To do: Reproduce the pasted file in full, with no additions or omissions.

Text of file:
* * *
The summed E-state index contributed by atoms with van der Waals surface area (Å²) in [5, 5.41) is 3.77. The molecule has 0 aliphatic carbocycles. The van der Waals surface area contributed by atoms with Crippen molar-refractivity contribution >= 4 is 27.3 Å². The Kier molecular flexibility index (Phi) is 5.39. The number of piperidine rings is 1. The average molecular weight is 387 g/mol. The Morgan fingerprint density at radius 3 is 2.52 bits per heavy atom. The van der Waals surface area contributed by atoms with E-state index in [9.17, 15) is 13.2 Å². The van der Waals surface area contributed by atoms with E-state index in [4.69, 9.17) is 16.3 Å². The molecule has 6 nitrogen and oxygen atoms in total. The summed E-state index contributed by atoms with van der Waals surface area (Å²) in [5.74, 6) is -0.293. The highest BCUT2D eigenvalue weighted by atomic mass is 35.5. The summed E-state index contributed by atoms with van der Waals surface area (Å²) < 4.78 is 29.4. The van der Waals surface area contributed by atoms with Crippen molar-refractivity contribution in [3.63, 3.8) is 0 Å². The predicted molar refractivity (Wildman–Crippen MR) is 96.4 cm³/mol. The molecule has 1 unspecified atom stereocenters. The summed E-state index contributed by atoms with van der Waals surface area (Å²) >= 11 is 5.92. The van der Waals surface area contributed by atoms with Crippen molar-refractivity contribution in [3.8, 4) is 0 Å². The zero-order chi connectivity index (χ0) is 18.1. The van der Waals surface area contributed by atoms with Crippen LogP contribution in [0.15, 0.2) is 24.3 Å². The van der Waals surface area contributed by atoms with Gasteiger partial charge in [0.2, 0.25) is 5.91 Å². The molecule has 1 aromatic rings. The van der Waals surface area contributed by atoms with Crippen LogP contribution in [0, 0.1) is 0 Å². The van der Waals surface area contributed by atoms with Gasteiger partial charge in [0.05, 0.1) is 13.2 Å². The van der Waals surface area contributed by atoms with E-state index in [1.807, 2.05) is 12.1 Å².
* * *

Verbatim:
The summed E-state index contributed by atoms with van der Waals surface area (Å²) in [5, 5.41) is 3.77. The molecule has 0 aliphatic carbocycles. The van der Waals surface area contributed by atoms with Crippen molar-refractivity contribution >= 4 is 27.3 Å². The Kier molecular flexibility index (Phi) is 5.39. The number of piperidine rings is 1. The average molecular weight is 387 g/mol. The Morgan fingerprint density at radius 3 is 2.52 bits per heavy atom. The van der Waals surface area contributed by atoms with E-state index in [9.17, 15) is 13.2 Å². The van der Waals surface area contributed by atoms with E-state index in [4.69, 9.17) is 16.3 Å². The molecule has 6 nitrogen and oxygen atoms in total. The summed E-state index contributed by atoms with van der Waals surface area (Å²) in [5.74, 6) is -0.293. The highest BCUT2D eigenvalue weighted by atomic mass is 35.5. The summed E-state index contributed by atoms with van der Waals surface area (Å²) < 4.78 is 29.4. The van der Waals surface area contributed by atoms with Crippen molar-refractivity contribution in [3.63, 3.8) is 0 Å². The predicted molar refractivity (Wildman–Crippen MR) is 96.4 cm³/mol. The molecule has 1 unspecified atom stereocenters. The summed E-state index contributed by atoms with van der Waals surface area (Å²) >= 11 is 5.92. The van der Waals surface area contributed by atoms with Crippen molar-refractivity contribution in [3.8, 4) is 0 Å². The zero-order chi connectivity index (χ0) is 18.1. The van der Waals surface area contributed by atoms with Crippen LogP contribution in [0.15, 0.2) is 24.3 Å². The van der Waals surface area contributed by atoms with Gasteiger partial charge in [0.2, 0.25) is 5.91 Å². The molecule has 1 aromatic rings. The van der Waals surface area contributed by atoms with Crippen LogP contribution in [0, 0.1) is 0 Å². The van der Waals surface area contributed by atoms with Gasteiger partial charge in [0.05, 0.1) is 13.2 Å². The van der Waals surface area contributed by atoms with E-state index in [1.807, 2.05) is 12.1 Å².